The textural and geochemical observations of the pyritized MRS suggest that the organic carbon was oxidized via dissimilatory sulfate-reduction (DSR)29. This mechanism is also supported by the common diagenetic mineralization of individual mat layers, arguing for the former presence of organic carbon40. Moreover, if the earlier interpretation of the MRS in the FB2 Member being cyanobacterial in origin is correct26, then the tufted appearance might be related to the escape of oxygen bubbles similar to that described in modern and ancient stromatolites41,42,43. The differences between non-pyritized MRS and pyritized MRS might reflect a higher sedimentation rate and energy in the depositional setting of the non-pyritized MRS where a rapid burial would not have allowed sulphidic pore-waters to develop. Alternatively, this difference might be due to less reactive iron initially supplied to the depositional setting where the non-pyritized MRS were formed, consistent with the inferred shallow-water and high energy conditions.
The illitisation process results in different abundances of illite and smectite, but points toward the association of the illite end-member with the MRS. The source of K+ for diagenetic smectite-to-illite transformation is commonly linked to the dissolution of K-rich tuffs, K-feldspars, and micaceous minerals, as well as to migrating K-rich fluids39. Petrographic and XRD observations argue against significant contribution of K-rich tuffs to the composition of the FB2 Member. The survival of R0 I–S MLMs (i.e., smectite-rich) in both the sandstones and black shales lacking the MRS is consistent with incomplete illitisation, attributed to the lack of K-feldspars in the FB Formation sediments19,35. In our samples, dioctahedral micas (e.g., muscovite) are only mechanically deformed (Fig. 2c; Supplementary Fig. 3), reflecting a limitation to no chemical alteration under diagenetic conditions44 and, therefore, they cannot be considered as a significant source of K+. Moreover, it is unlikely that an external abiotic supply (e.g., K-rich fluids or K-bearing minerals) would have provided K+ only to the µm-thick microbial fabrics, but not to the host sediments. Organic matter could delay illitisation by inhibiting the exchange of interlayer cations45; nonetheless non-pyritized MRS show both high organic carbon content (Supplementary Table 1) and an advanced stage of illitisation.
Our observations imply instead that microbes played two roles in the illitisation process. First, the large mineral surface area of smectite may have helped to bind organic compounds within interlayer spaces46. The concentration of organic matter is critical because illitisation is promoted via DIR, a process that oxidizes the sorbed organic carbon via reduction of Fe(III) minerals, and ultimately releases Fe(II) to the sediment pore-waters15. Second, the microbes sequestered K+ into the MRS of the FB2 Member. In the case of the latter, potassium is one of the most essential cations for microorganisms to maintain their cellular machinery47, and, as a consequence, it is typically enriched in cells relative to seawater48.
Biologically derived K could have been incorporated into MRS through the K+ uptake into the living microbial cells, and/or K+ absorption by reactive organic macromolecules—containing carboxyl, phosphate, and hydroxyl groups—as part of the cell envelope or extracellular polymeric substances (EPS) of biofilms. In the first process, the structure of the K+ channel (e.g., proteins controlling K+ transport across cell membranes) forms a selectivity filter that prevents Na+ uptake, but works perfectly for incorporating K cations49. Thus, K+ contributes to the regulation of osmotic pressure differences, the control of internal pH, and the activation of intracellular enzymes47; the thylakoid potassium channel (SynK) even promotes an optimal photosynthesis in cyanobacteria50. As a result of K-dependant metabolic reactions, the intracellular concentration of K+ in modern cells (100 mM) is one order of magnitude greater than that in the seawater48,51, further supporting the ability of microbes to sequester this macronutrient. The second K+ enrichment process involves the electrostatic binding of metal cations from solution to the cell wall and/or EPS, and in turn, the nucleation and mineral precipitation of authigenic mineral phases52,53. Indeed, microbial cell surfaces have been shown to concentrate K+ from solution54, and importantly, increased K+ supply has been shown to stimulate the production of EPS by some bacterial strains55. In addition, microbial respiration of EPS during early diagenesis could liberate adsorbed cations into the pore waters, thus inducing K+ supersaturation that can additionally promote mineral authigenesis56. Regardless of the path for K+ uptake, biologically derived K+ would have been required to facilitate the smectite-to-illite transformation during both decay of microbial mat organic matter and early diagenesis.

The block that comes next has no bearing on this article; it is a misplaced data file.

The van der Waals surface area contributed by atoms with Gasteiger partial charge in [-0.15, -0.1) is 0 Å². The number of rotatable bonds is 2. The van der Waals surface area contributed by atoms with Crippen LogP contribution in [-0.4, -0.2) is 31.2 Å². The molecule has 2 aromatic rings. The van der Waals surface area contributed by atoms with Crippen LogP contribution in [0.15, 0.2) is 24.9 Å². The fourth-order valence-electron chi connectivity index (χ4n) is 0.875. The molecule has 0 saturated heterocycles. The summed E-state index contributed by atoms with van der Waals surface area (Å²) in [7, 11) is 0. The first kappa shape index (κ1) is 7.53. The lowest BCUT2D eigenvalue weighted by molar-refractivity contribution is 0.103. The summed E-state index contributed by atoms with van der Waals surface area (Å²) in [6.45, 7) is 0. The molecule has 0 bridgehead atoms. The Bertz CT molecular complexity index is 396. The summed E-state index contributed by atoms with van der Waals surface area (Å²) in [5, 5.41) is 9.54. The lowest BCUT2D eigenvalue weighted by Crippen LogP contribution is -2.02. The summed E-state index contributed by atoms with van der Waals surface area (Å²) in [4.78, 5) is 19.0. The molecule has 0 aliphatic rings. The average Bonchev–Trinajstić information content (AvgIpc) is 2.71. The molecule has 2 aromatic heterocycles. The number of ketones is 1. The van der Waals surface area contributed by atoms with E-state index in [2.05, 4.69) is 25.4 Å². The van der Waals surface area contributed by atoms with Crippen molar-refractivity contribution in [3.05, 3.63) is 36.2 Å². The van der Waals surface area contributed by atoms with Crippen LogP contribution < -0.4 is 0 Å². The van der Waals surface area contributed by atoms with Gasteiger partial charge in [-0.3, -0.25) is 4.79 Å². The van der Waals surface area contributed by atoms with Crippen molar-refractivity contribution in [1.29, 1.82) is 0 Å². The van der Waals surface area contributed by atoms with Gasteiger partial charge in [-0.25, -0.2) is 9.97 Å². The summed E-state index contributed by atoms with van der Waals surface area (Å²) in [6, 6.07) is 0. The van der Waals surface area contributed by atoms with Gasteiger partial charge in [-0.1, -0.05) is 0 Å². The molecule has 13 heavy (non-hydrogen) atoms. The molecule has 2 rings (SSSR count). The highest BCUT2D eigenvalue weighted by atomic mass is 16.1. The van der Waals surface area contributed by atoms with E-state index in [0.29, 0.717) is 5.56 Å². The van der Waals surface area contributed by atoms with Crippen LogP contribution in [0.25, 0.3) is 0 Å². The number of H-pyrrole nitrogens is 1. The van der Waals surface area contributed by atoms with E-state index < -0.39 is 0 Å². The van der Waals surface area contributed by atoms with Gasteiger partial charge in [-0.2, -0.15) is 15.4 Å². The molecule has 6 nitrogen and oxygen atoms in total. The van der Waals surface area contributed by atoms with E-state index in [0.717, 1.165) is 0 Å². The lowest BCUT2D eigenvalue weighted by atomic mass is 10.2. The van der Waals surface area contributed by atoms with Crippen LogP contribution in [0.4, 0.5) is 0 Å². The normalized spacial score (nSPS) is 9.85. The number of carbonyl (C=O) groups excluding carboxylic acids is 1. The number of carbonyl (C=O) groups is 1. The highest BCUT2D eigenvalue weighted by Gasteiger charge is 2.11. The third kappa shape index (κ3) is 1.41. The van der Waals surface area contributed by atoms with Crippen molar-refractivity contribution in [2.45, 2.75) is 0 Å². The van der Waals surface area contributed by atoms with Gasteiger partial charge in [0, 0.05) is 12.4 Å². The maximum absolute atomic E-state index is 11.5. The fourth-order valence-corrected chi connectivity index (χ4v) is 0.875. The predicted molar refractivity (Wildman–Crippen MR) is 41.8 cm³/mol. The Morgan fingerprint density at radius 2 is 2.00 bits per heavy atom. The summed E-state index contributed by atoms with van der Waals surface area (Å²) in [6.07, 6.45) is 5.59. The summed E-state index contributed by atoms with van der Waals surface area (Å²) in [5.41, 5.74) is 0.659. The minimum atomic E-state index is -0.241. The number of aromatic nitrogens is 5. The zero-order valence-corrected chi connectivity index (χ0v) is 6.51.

The proposed mechanism of bacterially enhanced illitisation has important implications for the Paleoproterozoic climate and ocean chemistry because the facilitated removal of K+ from seawater into the clay fraction of sediments is akin to the modern reverse weathering process57 to explain difference in the chemical composition of rivers and seawater. Formation of authigenic clays in the oceans involves (as an unbalanced reaction): Si(OH)4 + cations (K+, Mg2+, Fe2+, Al3+) + HCO3− → clay mineral + CO2 + H2O. In the Amazon continental shelf, reverse weathering was estimated to account for a sink of ∼10% of the annual riverine supply of K+ to the oceans58. Moreover, the release of CO2 from bicarbonate consumption has been recently inferred to have helped maintain a warm Precambrian Earth at a time of lower solar luminosity and stabilized marine pH at lower values by releasing protons to seawater59. While the conversion of smectite to illite is different60: smectite + K+ → illite + cations (Na+, Ca2+, Mg2+, Fe2+) + Si(OH)4, its importance lies in the enforcing ultimate removal of K+ from seawater with MRS, which would have strengthened the reverse weathering buffer on global climate during the Precambrian. Notably, in the absence of terrestrial vegetation and limited clay burial on landmasses in the Precambrian to consume K+ released by chemical weathering, terrestrial K+ fluxes to the oceans would have been significantly larger than in the Phanerozoic61. The K content in Precambrian seawater is highly uncertain with estimates ranging from those lower than that in the modern seawater to those that are higher62,63,64,65. Large land masses likely did not emerge until ~2.5 Ga66, thus the continental margin repository for marine evaporites was smaller with the correspondingly larger content of Na and K in seawater62,67,68. Regardless, the ability of bacteria to facilitate the incorporation of K+ into illite at the time when microbial mats were likely more extensive in the oceans in the absence of grazing metazoans69 provides a previously unrecognized biological feedback on the Earth surface system to control seawater pH and the atmospheric CO2 content.